Project Overview

Oxidative stress in resident birds

Faculty Sponsor

Ana Jimenez (ajimenez@colgate.edu)

Department(s)

Biology

Abstract

There is ample evidence that the earth is warming, likely as a result of anthropomorphic activity. Because of this, we have the critical task to identify the characteristics of species that make them either resilient or susceptible to increases in their natural thermal regime. Birds are important bio-indicators of detrimental effects of global climate change. Temperatures not only affect the metabolic rate of birds, but also exert other indirect and direct effects on their behavioral patterns. These effects include earlier breeding, changes in timing of migration, reduction in egg size, lowered breeding success, alterations in population sizes, and changes in population distributions. The implications of climate change for birds have only recently begun to be addressed and there is already compelling evidence some of these animals have been affected by recent climate change.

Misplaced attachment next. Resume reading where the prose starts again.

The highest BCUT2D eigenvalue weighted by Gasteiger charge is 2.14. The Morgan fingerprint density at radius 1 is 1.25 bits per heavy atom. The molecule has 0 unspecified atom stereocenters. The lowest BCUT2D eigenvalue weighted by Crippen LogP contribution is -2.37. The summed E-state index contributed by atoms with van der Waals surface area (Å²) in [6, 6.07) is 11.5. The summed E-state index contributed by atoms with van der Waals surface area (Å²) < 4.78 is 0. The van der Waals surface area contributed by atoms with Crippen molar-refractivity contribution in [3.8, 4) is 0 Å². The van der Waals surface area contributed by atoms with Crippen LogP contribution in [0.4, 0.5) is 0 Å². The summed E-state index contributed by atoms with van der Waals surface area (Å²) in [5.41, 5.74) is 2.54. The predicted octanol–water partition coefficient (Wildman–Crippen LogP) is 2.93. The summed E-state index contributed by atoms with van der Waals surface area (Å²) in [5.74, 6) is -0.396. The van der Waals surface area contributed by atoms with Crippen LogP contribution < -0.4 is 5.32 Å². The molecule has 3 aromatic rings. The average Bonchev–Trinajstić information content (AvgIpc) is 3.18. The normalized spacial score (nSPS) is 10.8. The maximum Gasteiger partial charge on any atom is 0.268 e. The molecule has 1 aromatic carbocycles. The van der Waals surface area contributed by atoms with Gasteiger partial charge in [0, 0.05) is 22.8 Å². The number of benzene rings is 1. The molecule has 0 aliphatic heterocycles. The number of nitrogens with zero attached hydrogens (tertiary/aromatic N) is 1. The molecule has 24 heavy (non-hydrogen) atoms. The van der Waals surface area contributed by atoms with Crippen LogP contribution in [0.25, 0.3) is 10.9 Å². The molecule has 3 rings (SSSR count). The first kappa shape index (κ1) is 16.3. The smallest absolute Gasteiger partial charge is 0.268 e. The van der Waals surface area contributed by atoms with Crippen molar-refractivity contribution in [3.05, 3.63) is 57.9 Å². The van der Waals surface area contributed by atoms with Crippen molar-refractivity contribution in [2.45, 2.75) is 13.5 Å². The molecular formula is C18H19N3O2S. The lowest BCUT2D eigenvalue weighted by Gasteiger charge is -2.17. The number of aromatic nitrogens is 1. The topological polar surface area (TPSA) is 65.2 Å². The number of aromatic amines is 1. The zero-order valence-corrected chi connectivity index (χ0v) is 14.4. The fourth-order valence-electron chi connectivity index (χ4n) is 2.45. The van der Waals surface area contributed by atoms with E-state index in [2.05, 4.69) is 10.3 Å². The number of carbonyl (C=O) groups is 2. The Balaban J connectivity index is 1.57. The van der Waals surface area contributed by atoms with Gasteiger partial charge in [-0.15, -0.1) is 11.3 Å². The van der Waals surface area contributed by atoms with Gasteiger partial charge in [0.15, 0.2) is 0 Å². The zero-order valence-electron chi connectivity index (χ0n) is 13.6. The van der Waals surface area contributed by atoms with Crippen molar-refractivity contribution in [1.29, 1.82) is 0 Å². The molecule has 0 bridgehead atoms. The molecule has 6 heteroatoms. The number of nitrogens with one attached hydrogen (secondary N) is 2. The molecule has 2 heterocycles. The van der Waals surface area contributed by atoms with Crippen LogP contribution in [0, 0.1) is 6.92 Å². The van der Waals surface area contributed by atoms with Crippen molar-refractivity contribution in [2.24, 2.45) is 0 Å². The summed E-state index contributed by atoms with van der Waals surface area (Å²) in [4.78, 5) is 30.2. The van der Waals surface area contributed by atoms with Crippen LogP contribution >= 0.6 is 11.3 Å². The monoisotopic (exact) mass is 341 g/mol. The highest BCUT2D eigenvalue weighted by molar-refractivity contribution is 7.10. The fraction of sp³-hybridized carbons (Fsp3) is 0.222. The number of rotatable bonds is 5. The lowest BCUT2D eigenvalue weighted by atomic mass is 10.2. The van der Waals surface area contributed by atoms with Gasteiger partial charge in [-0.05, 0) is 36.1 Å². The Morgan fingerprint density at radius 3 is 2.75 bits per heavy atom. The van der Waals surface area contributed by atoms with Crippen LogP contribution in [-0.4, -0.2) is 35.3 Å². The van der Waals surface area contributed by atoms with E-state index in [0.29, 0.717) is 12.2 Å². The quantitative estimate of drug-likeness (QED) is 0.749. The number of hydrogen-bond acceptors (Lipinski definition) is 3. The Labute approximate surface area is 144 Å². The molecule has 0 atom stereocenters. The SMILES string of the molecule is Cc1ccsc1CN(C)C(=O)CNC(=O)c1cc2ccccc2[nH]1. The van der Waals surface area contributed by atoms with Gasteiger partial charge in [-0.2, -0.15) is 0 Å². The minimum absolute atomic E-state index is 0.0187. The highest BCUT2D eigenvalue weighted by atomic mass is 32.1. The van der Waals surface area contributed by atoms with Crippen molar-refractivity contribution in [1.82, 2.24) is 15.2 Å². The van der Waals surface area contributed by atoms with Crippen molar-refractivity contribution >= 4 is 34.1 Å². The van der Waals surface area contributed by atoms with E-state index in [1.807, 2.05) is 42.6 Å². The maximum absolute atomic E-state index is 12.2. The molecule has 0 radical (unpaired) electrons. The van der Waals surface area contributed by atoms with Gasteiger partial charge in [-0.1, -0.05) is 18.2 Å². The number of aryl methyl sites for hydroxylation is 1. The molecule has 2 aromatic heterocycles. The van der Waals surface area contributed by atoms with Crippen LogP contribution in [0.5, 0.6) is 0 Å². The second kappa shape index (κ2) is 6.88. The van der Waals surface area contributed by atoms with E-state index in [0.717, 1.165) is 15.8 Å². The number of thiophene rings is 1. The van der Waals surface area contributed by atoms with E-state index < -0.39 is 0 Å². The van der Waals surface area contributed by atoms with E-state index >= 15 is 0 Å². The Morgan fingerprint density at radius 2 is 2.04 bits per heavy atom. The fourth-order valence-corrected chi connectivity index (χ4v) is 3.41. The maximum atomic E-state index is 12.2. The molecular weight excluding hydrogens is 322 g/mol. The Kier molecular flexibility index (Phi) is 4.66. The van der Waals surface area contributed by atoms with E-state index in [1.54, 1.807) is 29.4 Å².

Passerines respond to high temperature by substantially increasing their body temperature (Tb) in an attempt to save water initially. However, most year-round passerines are able to inhabit areas with drastic thermal fluctuations with their ability to be physiologically plastic when faced with increases in temperature. We will collect individuals from 5 different avian species: Sturnus vulgaris (European starling), Passer domesticus (House Sparrows), Poecile atricapillus (black- capped chickadee), Junco hyemalis (dark eyed juncos), Columba livia (Rock pigeon). The species included in this experiment have been chosen because they abundantly available year-round in central New York, and because they vary in body sizes from 10 g to 300 g, allowing this study to further incorporate body mass scaling as a component. Birds will be collected in the field using mist-nets, placed in cages and transported back to Colgate University. Birds will be acclimated to a “control” (ambient temperature) and “heat shocked” (33 °C - well below all species critical thermal minima) temperatures, acutely (9 hrs) and chronically (33 °C for 6 hrs daily for a total of 5 days). We will explore differences in various paramaters of oxidative stress between species and treatment groups. 

Student Qualifications

knowledge of animal care, willingness to work in the field, basic laboratory skills

Number of Student Researchers

4 students

Project Length

8 weeks


Applications open on 01/05/2018 and close on 02/05/2018


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If you have questions, please contact Karyn Belanger (kgbelanger@colgate.edu).